Note N1216 Index
Thomas PIgott migrated to the US and spent the rest of his life in Negaunee, Michigan. He was an engineer in the mines. He appears in the 1880 census living with his mother Margaret who is 82 years of age at that time.
Robert Pigott states in his book THE PIGOTTS OF KILWORTH COUNTY CORK IRELAND on p. 17: "The U. S. census of 1880 lists Thomas PIgott as single and living (in Negaunee MI) with his widowed mother Margaret. He could not read or write English, and he was listed as having immigrated in 1871 but was not naturalized. Thomas was married to Anna Larson born 12-1857, and she had immigrated in 1883. Thomas was working as a laborer when he married Anna Larson on 4-22-1884 at St. Paul's Church witnessed by John Pirano and Anna Pigott. Anna Larson was born in England, but her parents were born in Ireland and she could read and write English. An old-timer from Negaunee, MI., Frank Matthews claims to have known Thomas Pigott and said Thomas was nicknamed "Ninny" and rode a donkey. He was known to have taken the swill from the Briding Hotel to feed his pigs. The first log cabin Thomas build burned so he constructed a new one. Thomas died 4-26-1914 as a widower from the illness of acute bronchitis."
Note N1217 Index
Thomas was working as a boilermaker and Clara was the daughter of Joseph Coatey and Rose Dallari...Iron company records show Thomas was a miner from 1918 to 1922 and lived at 613 Pine St., Negaunee, MI. On 10-19-1943 Thomas died of a rifle wound through the body from the left groin to the right shoulder. At the time of his death in Marquette Township his occupation was shown as a woodsman.
Note N1218 Index
Todd M. Pigott was born 1968, self-employed in a successful office maintenance business, is an accomplished water polo player.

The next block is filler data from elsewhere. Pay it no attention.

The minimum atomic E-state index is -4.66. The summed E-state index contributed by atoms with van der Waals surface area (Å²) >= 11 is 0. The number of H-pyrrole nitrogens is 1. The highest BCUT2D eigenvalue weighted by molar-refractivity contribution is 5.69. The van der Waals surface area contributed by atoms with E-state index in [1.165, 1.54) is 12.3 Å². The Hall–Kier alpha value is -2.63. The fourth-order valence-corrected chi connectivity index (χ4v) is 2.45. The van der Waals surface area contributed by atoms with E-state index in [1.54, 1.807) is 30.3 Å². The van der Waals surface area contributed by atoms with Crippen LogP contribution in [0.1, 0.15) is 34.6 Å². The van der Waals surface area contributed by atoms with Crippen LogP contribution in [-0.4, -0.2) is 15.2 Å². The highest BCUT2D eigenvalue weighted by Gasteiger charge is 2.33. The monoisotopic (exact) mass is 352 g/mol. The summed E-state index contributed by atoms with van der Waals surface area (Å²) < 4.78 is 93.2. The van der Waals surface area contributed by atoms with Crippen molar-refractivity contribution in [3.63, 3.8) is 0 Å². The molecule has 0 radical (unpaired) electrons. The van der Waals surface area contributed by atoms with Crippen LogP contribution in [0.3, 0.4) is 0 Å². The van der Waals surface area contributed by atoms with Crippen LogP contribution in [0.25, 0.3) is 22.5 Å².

Note H1219 Index
Birth Record, Nauganee, Marquette Co., MI. 187O-8O; Records Inde x at FHL
#1OO753O; Birth Record at FHL #1OO7531, Vol. I, page 83, line 2, Will iam Picket (sic), born 2O July 187O. Record Number 422.
Cherokee County, IA, INDEX TO REGISTER OF MARRIAGES 1889-1896, Vol . 3,
p 129; REGISTER OF MARRIAGES Book 3, p 533, which record contains th e following: Lic. #2197 Oct. 3, 1894; Name: William Pigott; Occupat ion: Farmer; Residence: Meriden, Iowa; Age: unk; No. of Marriages: 1s t; Born: Mich.; Father: Cornelius Pigott; Mother: Annie Eagan. Bride : Name: Jeannie O'Boyle; Bride's place of birth: Meriden, IA.; Nam e of Father: Martin O'Boyle; Name of Mother: Ellen Stevens; Date an d Place of Marriage: Immaculate Conception Catholic Church, Cherokee , Iowa, October 3, 1894; Witness: Michael Hawley; Person Performing C eremony: Father James T.
Note H1220 Index
Census of 1851, Townland of Graigue, Parish Kilworth, County Cork, Munster, Ireland; Pigott, William, 48, Laborer; Margaret, 41, wife; Denis, 20; John, 18; Margaret, 16; Catherine, 14; Cornelius, 14; Thomas, 10; Johanna, 3. This was copied from the original records of the Church of St. Martin's, Kilworth, County Cork, Ireland with the help of The Very Rev. Pierce Condon, PP.; on August 12, 1991 by James J. Sparks.
See also A COLLECTION OF 1851 CENSUS RECORDS, COUNTY CORK, IRELAND
by Josephine Masterson, Clearfield Company, publishers, p. 35 for the above record. The family is listed as number 221, the townland is spelled Graig, parish Kilworth, page 28. Notice that both Cornelius and Catherine are shown as 14 in the latter source and Cornelius is shown as 12 in the former source and Catherine as 14.
The birth records of the Pigott children were found in the original records of the Church of St. Martin's, with the book and page following the names: John Pigott 11/16; Margaret Pigott 37/29; Catherine Pigott 56/12; Cornelius Pigott 84/21; Thomas Pigott 112/19; William Pigott 133/24 ; Johanna Pigott 154/1. The birth of Dennis predated the church records which commenced in 1830. He is shown as 20 in the census of 1851 indicating a birth date of 1831. However, John is shown as 18 in the census of 1851 and we know he was born July 3, 1831. Thus we conclude that Dennis was born ca 1830. The records also show that sponsors at the baptism of Margaret Pigott on 3 May, 1834 were Cornelius Pigott, probably William's brother and Catherine O'Brien, probably Margaret (Sr.'s) sister.